April 2009

Pass the carbon - an overview of carbon reporting and trading

The world of carbon reporting and trading is on our doorstep.  This bulletin is the first in a series of 3 Bartier Bulletins in which we look at carbon reporting and trading and endeavour to demystify these concepts.  In this bulletin we will briefly examine the legislation which covers the schemes.  Subsequent bulletins will look at reporting obligations and what it currently means to the majority of Australian business.

The legislation

On March 10 the Federal Government released a draft bill for carbon emission reduction ? the Carbon Pollution Reduction Scheme Bill 2009 (CPRS).  The Government hopes that by the end of this year it will become law.

This, together with the National Greenhouse and Energy Reporting Act 2007 (NGER) which came into effect in July 2008, comprise the two main pieces of Australian climate change legislation. 

NGER: The basics

Under NGER liable corporations must report certain emissions to the Greenhouse and Energy Reporting Office.  This data will underpin the CPRS, which is basically a 'cap (of emissions) and trade (of carbon credits, otherwise known as Australian Emission Units)' scheme. 

The NGER creates a single national reporting framework for information on Australian businesses greenhouse gas (GHG) emissions, energy production and energy consumption. 

The data retrieved from reports during the first reporting year of 2008/09 will be used during the starting phase of the emissions trading scheme (CPRS) for a number of purposes, including deciding how free Australian Emissions Units will be handed out.

The NGER introduced some new concepts which the CPRS has adopted.  The main concepts are:

Facility - This is where the (reportable) emissions are produced or where the energy is used/produced.  A facility is defined in the NGER as an activity, or a series of activities (including ancillary activities), that involve the production of greenhouse gas emissions, the production of energy or the consumption of energy. 

A corporation may have one or more facilities.  If a particular corporation has more than one facility that corporation must report all its emissions for all facilities under its operational control (discussed below).  The NGER Regulations specify different limits of emissions for each facility and for each corporate group.  This will be covered in more detail in our next bulletin.

Controlling Corporation - The concept of controlling corporation covers corporations which are made up of many members and subsidiaries.  The controlling corporation is the one at the top of the corporate hierarchy. 

Operational Control - The corporation responsible for reporting under the NGER (and the corporation responsible for reporting under the CPRS and for relinquishing carbon credits to the National Greenhouse and Energy Office) will be the controlling corporation with "operational control" of an emitting facility (unless this liability is transferred which can be done in some cases).

For example, a coal mine may have many separate companies working within it - the mine may be owned by company A, the workers may be supplied by company B and supplies for the mine may be provided by company C.  Not all companies A, B and C have to report emissions from the mine, it is the company with 'operational control' of the mine that must report.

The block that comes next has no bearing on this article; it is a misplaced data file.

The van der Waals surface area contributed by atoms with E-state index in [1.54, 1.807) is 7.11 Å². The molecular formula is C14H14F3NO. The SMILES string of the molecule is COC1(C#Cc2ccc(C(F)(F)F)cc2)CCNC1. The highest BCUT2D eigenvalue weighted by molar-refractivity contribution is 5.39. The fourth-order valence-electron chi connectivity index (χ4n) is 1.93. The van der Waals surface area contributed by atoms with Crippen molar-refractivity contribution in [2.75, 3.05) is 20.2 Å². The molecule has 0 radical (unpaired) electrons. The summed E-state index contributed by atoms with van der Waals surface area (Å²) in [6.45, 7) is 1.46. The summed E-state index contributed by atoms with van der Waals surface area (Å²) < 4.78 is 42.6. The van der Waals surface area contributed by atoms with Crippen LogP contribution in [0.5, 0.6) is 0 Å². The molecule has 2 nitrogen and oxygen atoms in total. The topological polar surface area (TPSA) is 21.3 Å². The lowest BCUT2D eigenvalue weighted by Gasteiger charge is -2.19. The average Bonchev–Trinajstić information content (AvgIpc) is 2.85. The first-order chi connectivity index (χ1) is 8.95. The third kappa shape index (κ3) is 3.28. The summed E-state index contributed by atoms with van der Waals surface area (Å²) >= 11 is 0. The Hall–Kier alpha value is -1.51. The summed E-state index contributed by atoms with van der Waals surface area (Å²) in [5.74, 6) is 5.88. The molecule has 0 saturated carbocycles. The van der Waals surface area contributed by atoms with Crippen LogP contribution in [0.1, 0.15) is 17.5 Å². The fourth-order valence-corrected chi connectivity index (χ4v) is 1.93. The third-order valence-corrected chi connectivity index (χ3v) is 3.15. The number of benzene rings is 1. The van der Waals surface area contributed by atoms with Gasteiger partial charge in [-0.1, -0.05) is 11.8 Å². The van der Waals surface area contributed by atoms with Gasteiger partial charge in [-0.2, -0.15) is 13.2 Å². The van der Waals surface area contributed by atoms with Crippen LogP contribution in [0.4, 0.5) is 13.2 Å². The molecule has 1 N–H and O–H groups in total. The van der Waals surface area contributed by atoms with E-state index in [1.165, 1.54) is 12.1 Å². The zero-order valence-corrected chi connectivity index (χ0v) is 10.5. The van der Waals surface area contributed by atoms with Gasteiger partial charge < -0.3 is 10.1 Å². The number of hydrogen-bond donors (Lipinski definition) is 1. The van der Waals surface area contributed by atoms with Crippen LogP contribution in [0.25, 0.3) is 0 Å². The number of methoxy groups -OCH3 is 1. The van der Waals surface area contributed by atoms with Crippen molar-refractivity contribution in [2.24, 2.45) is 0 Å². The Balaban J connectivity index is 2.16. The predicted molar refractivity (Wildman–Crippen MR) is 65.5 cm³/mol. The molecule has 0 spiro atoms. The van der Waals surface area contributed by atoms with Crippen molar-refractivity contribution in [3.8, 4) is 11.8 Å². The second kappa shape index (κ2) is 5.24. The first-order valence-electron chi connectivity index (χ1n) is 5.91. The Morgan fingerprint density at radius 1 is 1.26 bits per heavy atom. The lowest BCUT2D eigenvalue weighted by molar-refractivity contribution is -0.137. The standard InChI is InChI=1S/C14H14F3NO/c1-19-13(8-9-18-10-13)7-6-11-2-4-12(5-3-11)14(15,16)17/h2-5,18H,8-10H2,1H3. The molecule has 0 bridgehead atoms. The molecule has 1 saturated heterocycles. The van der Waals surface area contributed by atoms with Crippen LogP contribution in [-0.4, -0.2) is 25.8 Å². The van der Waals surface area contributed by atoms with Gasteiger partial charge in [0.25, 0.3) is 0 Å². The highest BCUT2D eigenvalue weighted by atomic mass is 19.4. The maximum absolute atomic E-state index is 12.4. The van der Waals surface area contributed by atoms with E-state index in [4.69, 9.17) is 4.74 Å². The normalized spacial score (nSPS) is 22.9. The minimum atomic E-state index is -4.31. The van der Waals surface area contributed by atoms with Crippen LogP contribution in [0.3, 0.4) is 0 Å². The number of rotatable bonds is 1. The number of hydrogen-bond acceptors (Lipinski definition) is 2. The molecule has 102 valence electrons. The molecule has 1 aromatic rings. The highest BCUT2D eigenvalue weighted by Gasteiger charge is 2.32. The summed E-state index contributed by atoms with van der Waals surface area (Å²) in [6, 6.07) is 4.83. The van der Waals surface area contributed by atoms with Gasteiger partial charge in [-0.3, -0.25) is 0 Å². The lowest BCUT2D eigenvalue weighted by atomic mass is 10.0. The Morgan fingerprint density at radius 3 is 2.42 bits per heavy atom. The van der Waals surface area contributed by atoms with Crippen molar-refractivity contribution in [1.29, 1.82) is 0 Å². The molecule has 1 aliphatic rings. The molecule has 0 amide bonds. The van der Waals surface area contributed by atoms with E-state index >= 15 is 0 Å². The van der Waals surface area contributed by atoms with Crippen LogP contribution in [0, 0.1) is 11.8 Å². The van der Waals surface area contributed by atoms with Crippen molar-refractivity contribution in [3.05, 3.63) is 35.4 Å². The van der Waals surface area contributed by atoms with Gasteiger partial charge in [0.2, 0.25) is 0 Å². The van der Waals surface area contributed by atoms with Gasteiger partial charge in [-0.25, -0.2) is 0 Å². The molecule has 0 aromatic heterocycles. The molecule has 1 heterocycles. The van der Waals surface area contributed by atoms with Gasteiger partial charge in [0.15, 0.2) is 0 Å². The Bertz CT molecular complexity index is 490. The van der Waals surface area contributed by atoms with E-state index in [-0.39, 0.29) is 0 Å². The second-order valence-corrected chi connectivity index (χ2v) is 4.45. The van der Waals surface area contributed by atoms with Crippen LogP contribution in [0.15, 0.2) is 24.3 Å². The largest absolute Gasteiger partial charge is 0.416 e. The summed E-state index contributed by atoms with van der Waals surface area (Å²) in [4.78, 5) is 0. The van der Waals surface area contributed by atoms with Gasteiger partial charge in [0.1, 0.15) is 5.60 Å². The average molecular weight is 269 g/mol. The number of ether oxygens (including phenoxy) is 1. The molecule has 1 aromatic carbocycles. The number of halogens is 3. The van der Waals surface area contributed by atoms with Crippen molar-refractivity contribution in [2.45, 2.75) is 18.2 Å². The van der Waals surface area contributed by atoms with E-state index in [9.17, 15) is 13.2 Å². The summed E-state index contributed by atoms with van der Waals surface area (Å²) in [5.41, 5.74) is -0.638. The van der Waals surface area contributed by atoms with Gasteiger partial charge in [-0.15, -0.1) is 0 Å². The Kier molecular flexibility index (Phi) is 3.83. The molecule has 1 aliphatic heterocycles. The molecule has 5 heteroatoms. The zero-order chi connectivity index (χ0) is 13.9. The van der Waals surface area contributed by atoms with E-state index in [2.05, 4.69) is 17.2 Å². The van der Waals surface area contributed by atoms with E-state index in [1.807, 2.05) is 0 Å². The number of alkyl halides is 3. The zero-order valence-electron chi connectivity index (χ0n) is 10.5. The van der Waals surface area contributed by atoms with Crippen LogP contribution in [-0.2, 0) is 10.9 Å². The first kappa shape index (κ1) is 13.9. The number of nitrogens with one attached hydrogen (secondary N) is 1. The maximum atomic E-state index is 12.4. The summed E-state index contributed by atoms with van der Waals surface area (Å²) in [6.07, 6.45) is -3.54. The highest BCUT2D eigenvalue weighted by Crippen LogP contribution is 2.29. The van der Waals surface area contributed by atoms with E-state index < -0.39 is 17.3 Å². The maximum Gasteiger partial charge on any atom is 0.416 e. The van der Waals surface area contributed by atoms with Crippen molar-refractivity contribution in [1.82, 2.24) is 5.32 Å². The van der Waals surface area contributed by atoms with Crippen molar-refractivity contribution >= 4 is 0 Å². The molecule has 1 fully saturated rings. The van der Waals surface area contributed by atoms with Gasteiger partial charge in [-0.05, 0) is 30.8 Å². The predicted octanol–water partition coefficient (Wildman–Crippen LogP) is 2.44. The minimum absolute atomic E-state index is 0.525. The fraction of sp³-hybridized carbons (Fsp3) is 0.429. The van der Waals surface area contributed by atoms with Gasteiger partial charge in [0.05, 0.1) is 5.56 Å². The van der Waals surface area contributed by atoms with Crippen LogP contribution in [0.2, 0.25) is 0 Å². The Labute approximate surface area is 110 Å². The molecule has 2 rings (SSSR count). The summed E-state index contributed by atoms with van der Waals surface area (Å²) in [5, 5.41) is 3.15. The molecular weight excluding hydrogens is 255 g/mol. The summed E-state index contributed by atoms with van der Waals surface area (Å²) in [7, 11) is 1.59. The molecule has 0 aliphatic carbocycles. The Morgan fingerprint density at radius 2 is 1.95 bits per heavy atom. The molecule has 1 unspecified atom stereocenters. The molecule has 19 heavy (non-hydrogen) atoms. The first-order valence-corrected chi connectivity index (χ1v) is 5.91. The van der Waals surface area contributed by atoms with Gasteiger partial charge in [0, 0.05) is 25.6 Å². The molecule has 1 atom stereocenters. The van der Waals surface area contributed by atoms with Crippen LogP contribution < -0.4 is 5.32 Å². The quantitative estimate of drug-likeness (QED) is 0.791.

Deciding which company has operational control for the purposes of reporting is not a straight forward process.  Operational control is defined by the NGER as the corporation that has the power to "introduce and implement any or all of the operating, health and safety and environment policies for the facility".  Obviously this will have to be determined by companies on a case by case basis. 

CPRS: The basics

  • In essence CPRS is a cap and trade scheme that obliges large emitters of GHG's (and companies who conduct certain other activities, for example importation of synthetic gases) to report on and "pay" for these emissions. 

  • GHG emissions will be calculated on the basis of carbon dioxide equivalence - i.e. all emissions will be measured in respect of one tonne of emitted carbon dioxide (CO2-e). 

  • Each year the Australian Climate Change Regulatory Authority (which is yet to be established) will set a cap for emissions and release for public auction a certain number of 'Australian Emissions Units' (AEUs).  These units are personal property and can be bought and sold (subject to certain conditions). 

  • For the first five years some AEU's will given away to heavily affected industries and some AEU's will be available for a capped price, starting at $40 and increasing to $53.42 in 2014-15.  Auctioned AEU's are able to be banked and traded, AEU's with capped prices cannot be.

  • Corporations/facilities who exceed a certain threshold level of emissions will be required to report to the National Greenhouse and Energy Office and relinquish an amount of AEUs (or internationally accepted units) equivalent to the amount of emissions for which they are liable.  More about reporting in our next Bulletin.

The future (according to CPRS scheme) will look like this:

1st and 2nd quarter 2009

The Carbon Pollution Reduction Scheme Bill (CPRS) released for comment

3rd and 4th quarter 2009

CPRS Bill passes through parliament and (with or without amendments) is enacted.

1 July 2010

The first CPRS reporting year begins!

30 June 2011

End of the first reporting year for the CPRS.

31 October 2011

Deadline for \'liable entities\' to submit emissions reports

15 December 2011

Credits owed to the Federal Government for emissions must be relinquished to the Australian Climate Change Regulatory Authority

 

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